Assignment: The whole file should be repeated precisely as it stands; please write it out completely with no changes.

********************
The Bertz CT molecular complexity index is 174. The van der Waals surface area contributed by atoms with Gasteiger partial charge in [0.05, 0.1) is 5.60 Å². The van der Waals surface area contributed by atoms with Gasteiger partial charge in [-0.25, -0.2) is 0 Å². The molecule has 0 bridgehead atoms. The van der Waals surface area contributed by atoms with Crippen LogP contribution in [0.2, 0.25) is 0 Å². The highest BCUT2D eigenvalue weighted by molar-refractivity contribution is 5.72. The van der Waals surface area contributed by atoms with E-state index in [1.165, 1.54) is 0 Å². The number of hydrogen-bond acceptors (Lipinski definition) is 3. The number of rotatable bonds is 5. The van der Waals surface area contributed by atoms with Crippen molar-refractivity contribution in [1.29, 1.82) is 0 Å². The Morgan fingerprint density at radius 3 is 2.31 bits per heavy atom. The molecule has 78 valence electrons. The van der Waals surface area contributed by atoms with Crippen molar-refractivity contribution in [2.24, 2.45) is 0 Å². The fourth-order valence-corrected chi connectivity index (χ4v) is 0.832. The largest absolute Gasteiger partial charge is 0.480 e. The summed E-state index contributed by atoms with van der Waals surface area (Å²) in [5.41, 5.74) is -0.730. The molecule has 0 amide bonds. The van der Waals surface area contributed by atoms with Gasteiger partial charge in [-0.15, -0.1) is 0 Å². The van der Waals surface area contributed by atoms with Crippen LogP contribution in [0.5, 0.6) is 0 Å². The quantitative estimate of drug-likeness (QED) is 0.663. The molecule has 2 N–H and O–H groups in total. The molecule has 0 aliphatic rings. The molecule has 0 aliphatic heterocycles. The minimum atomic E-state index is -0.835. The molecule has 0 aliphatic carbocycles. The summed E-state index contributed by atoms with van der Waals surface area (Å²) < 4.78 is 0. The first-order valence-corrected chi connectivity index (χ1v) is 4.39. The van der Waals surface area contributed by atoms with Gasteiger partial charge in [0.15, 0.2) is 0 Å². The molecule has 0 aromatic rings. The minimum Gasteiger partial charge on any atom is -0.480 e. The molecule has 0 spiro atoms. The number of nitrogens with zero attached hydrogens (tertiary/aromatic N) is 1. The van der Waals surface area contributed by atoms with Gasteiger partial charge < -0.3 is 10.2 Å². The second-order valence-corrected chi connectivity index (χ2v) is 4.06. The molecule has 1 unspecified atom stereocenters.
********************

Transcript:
The Bertz CT molecular complexity index is 174. The van der Waals surface area contributed by atoms with Gasteiger partial charge in [0.05, 0.1) is 5.60 Å². The van der Waals surface area contributed by atoms with Gasteiger partial charge in [-0.25, -0.2) is 0 Å². The molecule has 0 bridgehead atoms. The van der Waals surface area contributed by atoms with Crippen LogP contribution in [0.2, 0.25) is 0 Å². The highest BCUT2D eigenvalue weighted by molar-refractivity contribution is 5.72. The van der Waals surface area contributed by atoms with E-state index in [1.165, 1.54) is 0 Å². The number of hydrogen-bond acceptors (Lipinski definition) is 3. The number of rotatable bonds is 5. The van der Waals surface area contributed by atoms with Crippen molar-refractivity contribution in [1.29, 1.82) is 0 Å². The Morgan fingerprint density at radius 3 is 2.31 bits per heavy atom. The molecule has 78 valence electrons. The van der Waals surface area contributed by atoms with Crippen molar-refractivity contribution in [2.24, 2.45) is 0 Å². The fourth-order valence-corrected chi connectivity index (χ4v) is 0.832. The largest absolute Gasteiger partial charge is 0.480 e. The summed E-state index contributed by atoms with van der Waals surface area (Å²) in [5.41, 5.74) is -0.730. The molecule has 0 amide bonds. The van der Waals surface area contributed by atoms with Gasteiger partial charge in [-0.15, -0.1) is 0 Å². The van der Waals surface area contributed by atoms with Crippen LogP contribution in [0.5, 0.6) is 0 Å². The quantitative estimate of drug-likeness (QED) is 0.663. The molecule has 2 N–H and O–H groups in total. The molecule has 0 aliphatic rings. The molecule has 0 aliphatic heterocycles. The minimum atomic E-state index is -0.835. The molecule has 0 aliphatic carbocycles. The summed E-state index contributed by atoms with van der Waals surface area (Å²) < 4.78 is 0. The first-order valence-corrected chi connectivity index (χ1v) is 4.39. The van der Waals surface area contributed by atoms with Gasteiger partial charge in [0.15, 0.2) is 0 Å². The molecule has 0 aromatic rings. The minimum Gasteiger partial charge on any atom is -0.480 e. The molecule has 0 spiro atoms. The number of nitrogens with zero attached hydrogens (tertiary/aromatic N) is 1. The van der Waals surface area contributed by atoms with Gasteiger partial charge < -0.3 is 10.2 Å². The second-order valence-corrected chi connectivity index (χ2v) is 4.06. The molecule has 1 unspecified atom stereocenters.